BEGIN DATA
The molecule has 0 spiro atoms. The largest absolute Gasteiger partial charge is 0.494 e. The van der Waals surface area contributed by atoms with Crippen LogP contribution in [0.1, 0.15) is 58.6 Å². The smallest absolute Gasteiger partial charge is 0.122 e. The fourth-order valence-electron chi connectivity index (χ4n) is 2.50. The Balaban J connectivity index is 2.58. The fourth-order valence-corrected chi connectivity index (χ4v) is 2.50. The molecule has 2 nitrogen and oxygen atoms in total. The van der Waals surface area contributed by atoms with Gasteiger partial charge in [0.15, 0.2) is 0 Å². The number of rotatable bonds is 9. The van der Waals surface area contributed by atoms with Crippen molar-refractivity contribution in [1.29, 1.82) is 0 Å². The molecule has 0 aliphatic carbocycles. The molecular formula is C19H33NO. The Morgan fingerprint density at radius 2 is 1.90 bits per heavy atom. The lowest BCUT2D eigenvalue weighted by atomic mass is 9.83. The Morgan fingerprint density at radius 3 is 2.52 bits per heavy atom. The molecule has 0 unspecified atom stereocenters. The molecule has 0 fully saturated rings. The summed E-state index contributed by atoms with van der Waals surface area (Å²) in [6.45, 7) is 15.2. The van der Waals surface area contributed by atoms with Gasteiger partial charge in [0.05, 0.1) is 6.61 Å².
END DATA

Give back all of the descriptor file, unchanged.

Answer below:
The molecule has 0 spiro atoms. The largest absolute Gasteiger partial charge is 0.494 e. The van der Waals surface area contributed by atoms with Crippen LogP contribution in [0.1, 0.15) is 58.6 Å². The smallest absolute Gasteiger partial charge is 0.122 e. The fourth-order valence-electron chi connectivity index (χ4n) is 2.50. The Balaban J connectivity index is 2.58. The fourth-order valence-corrected chi connectivity index (χ4v) is 2.50. The molecule has 2 nitrogen and oxygen atoms in total. The van der Waals surface area contributed by atoms with Gasteiger partial charge in [0.15, 0.2) is 0 Å². The number of rotatable bonds is 9. The van der Waals surface area contributed by atoms with Crippen molar-refractivity contribution in [1.29, 1.82) is 0 Å². The molecule has 0 aliphatic carbocycles. The molecular formula is C19H33NO. The Morgan fingerprint density at radius 2 is 1.90 bits per heavy atom. The lowest BCUT2D eigenvalue weighted by atomic mass is 9.83. The Morgan fingerprint density at radius 3 is 2.52 bits per heavy atom. The molecule has 0 unspecified atom stereocenters. The molecule has 0 fully saturated rings. The summed E-state index contributed by atoms with van der Waals surface area (Å²) in [6.45, 7) is 15.2. The van der Waals surface area contributed by atoms with Gasteiger partial charge in [0.05, 0.1) is 6.61 Å².